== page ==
One of the keys to making Duplex sound more like a human turned out to be adding “ums”–called speech disfluencies by linguists–to its speech. “What linguists have found is that speech disfluencies actually play a key role in human conversation that keeps the conversation going,” Huffman says. In other words, saying “um” or “mhmm” isn’t just filler–it also plays a crucial role in acknowledging, for instance, that the listener has understood the speaker, or politely indicating that there’s some confusion. It turns out sounding human isn’t just window dressing: It’s integral to the technology working at all. And as of now, the automated system can handle four out of every five calls completely on its own. When it runs into a problem, the call gets bounced to a human operator who takes over.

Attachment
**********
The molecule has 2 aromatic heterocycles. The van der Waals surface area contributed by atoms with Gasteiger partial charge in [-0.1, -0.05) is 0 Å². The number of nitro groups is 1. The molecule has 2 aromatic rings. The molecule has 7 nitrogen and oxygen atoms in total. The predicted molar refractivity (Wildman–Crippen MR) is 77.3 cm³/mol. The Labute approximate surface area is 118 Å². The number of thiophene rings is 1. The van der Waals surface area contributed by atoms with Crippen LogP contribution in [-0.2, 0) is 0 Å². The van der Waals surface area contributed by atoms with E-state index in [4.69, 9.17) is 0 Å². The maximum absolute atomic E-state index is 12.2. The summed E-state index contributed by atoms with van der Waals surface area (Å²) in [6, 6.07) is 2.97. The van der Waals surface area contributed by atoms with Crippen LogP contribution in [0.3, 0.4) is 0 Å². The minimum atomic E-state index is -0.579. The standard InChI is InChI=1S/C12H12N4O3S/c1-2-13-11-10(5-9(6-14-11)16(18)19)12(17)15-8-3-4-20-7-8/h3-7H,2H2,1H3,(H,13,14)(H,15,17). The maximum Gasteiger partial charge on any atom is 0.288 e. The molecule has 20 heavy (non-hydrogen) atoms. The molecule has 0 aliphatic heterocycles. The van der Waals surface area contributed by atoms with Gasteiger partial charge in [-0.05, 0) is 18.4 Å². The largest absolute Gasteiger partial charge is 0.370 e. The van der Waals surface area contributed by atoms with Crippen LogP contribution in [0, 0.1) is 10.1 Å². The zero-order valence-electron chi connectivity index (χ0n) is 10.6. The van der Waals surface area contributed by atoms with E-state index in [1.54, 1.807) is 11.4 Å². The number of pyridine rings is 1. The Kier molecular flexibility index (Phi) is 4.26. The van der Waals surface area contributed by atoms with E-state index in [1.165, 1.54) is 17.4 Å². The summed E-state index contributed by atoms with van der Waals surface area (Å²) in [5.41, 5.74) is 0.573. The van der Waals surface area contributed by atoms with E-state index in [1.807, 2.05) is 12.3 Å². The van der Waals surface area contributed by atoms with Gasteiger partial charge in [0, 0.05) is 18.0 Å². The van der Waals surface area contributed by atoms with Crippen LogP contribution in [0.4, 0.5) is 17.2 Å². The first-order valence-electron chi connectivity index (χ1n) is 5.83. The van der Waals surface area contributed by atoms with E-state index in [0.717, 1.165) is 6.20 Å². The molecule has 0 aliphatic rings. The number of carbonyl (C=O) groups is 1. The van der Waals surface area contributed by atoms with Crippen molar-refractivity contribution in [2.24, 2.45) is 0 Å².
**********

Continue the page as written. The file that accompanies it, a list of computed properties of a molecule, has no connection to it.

As the Google Assistant team focuses on testing Duplex this summer, there’s a bigger goal on the horizon: bringing the tech’s ums to the Assistant itself. Fox tells me that some testers have asked for Duplex’s voice on their phone or Google Home, because it’s so much more natural. If everything goes well with the launch this summer, that’s a very real possibility. “One thing we’re really excited about is bringing some of these elements to the Google Assistant itself,” Huffman explains. “Millions of people every day have conversations with Google Assistant on their phones, or through Google Home, and we’re looking forward to making those conversations feel more natural.”